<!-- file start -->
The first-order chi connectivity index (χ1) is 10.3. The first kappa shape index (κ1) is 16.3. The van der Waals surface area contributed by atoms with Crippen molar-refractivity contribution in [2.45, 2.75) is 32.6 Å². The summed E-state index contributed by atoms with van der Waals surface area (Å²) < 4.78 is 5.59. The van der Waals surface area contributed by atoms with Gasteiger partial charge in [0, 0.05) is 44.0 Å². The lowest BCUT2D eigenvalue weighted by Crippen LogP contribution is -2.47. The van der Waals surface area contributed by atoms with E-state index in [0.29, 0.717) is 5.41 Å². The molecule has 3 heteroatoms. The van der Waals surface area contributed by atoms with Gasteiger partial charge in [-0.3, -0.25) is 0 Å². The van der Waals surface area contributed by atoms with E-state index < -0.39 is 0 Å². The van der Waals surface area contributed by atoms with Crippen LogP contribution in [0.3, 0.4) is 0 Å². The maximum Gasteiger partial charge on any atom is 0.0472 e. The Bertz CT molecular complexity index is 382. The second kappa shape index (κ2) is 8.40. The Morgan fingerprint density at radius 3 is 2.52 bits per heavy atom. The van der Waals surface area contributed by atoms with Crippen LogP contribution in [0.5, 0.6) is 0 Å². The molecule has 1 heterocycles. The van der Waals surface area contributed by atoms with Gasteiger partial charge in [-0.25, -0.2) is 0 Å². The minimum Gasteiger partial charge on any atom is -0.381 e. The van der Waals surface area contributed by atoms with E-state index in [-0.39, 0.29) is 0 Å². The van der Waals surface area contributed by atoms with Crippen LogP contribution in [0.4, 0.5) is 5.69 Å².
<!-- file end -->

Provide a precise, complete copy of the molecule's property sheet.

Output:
The first-order chi connectivity index (χ1) is 10.3. The first kappa shape index (κ1) is 16.3. The van der Waals surface area contributed by atoms with Crippen molar-refractivity contribution in [2.45, 2.75) is 32.6 Å². The summed E-state index contributed by atoms with van der Waals surface area (Å²) < 4.78 is 5.59. The van der Waals surface area contributed by atoms with Gasteiger partial charge in [0, 0.05) is 44.0 Å². The lowest BCUT2D eigenvalue weighted by Crippen LogP contribution is -2.47. The van der Waals surface area contributed by atoms with E-state index in [0.29, 0.717) is 5.41 Å². The molecule has 3 heteroatoms. The van der Waals surface area contributed by atoms with Gasteiger partial charge in [-0.3, -0.25) is 0 Å². The van der Waals surface area contributed by atoms with E-state index < -0.39 is 0 Å². The van der Waals surface area contributed by atoms with Crippen LogP contribution in [0.3, 0.4) is 0 Å². The maximum Gasteiger partial charge on any atom is 0.0472 e. The Bertz CT molecular complexity index is 382. The second kappa shape index (κ2) is 8.40. The Morgan fingerprint density at radius 3 is 2.52 bits per heavy atom. The van der Waals surface area contributed by atoms with Crippen LogP contribution in [0.5, 0.6) is 0 Å². The molecule has 1 heterocycles. The van der Waals surface area contributed by atoms with Gasteiger partial charge in [-0.25, -0.2) is 0 Å². The minimum Gasteiger partial charge on any atom is -0.381 e. The van der Waals surface area contributed by atoms with E-state index in [-0.39, 0.29) is 0 Å². The van der Waals surface area contributed by atoms with Crippen LogP contribution in [0.4, 0.5) is 5.69 Å².